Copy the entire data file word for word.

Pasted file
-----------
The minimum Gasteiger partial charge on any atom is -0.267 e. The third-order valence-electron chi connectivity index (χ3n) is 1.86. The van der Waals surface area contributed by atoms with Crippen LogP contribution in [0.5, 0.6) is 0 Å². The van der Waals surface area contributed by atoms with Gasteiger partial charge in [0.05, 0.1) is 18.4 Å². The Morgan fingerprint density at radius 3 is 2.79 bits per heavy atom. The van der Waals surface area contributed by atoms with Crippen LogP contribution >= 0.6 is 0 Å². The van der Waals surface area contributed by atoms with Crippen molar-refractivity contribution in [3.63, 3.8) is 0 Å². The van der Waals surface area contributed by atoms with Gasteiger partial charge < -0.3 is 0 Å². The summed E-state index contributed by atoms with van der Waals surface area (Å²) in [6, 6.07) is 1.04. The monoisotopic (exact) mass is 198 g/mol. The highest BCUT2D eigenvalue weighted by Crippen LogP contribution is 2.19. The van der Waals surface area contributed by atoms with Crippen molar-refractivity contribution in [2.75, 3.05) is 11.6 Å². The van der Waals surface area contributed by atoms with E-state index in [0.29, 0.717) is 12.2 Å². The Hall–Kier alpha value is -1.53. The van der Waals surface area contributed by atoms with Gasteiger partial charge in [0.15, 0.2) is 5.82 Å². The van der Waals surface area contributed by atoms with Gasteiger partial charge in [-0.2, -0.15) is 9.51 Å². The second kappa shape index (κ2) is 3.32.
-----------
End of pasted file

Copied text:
The minimum Gasteiger partial charge on any atom is -0.267 e. The third-order valence-electron chi connectivity index (χ3n) is 1.86. The van der Waals surface area contributed by atoms with Crippen LogP contribution in [0.5, 0.6) is 0 Å². The van der Waals surface area contributed by atoms with Gasteiger partial charge in [0.05, 0.1) is 18.4 Å². The Morgan fingerprint density at radius 3 is 2.79 bits per heavy atom. The van der Waals surface area contributed by atoms with Crippen LogP contribution >= 0.6 is 0 Å². The van der Waals surface area contributed by atoms with Crippen molar-refractivity contribution in [3.63, 3.8) is 0 Å². The van der Waals surface area contributed by atoms with Gasteiger partial charge < -0.3 is 0 Å². The summed E-state index contributed by atoms with van der Waals surface area (Å²) in [6, 6.07) is 1.04. The monoisotopic (exact) mass is 198 g/mol. The highest BCUT2D eigenvalue weighted by Crippen LogP contribution is 2.19. The van der Waals surface area contributed by atoms with Crippen molar-refractivity contribution in [2.75, 3.05) is 11.6 Å². The van der Waals surface area contributed by atoms with E-state index in [0.29, 0.717) is 12.2 Å². The Hall–Kier alpha value is -1.53. The van der Waals surface area contributed by atoms with Gasteiger partial charge in [0.15, 0.2) is 5.82 Å². The van der Waals surface area contributed by atoms with Gasteiger partial charge in [-0.2, -0.15) is 9.51 Å². The second kappa shape index (κ2) is 3.32.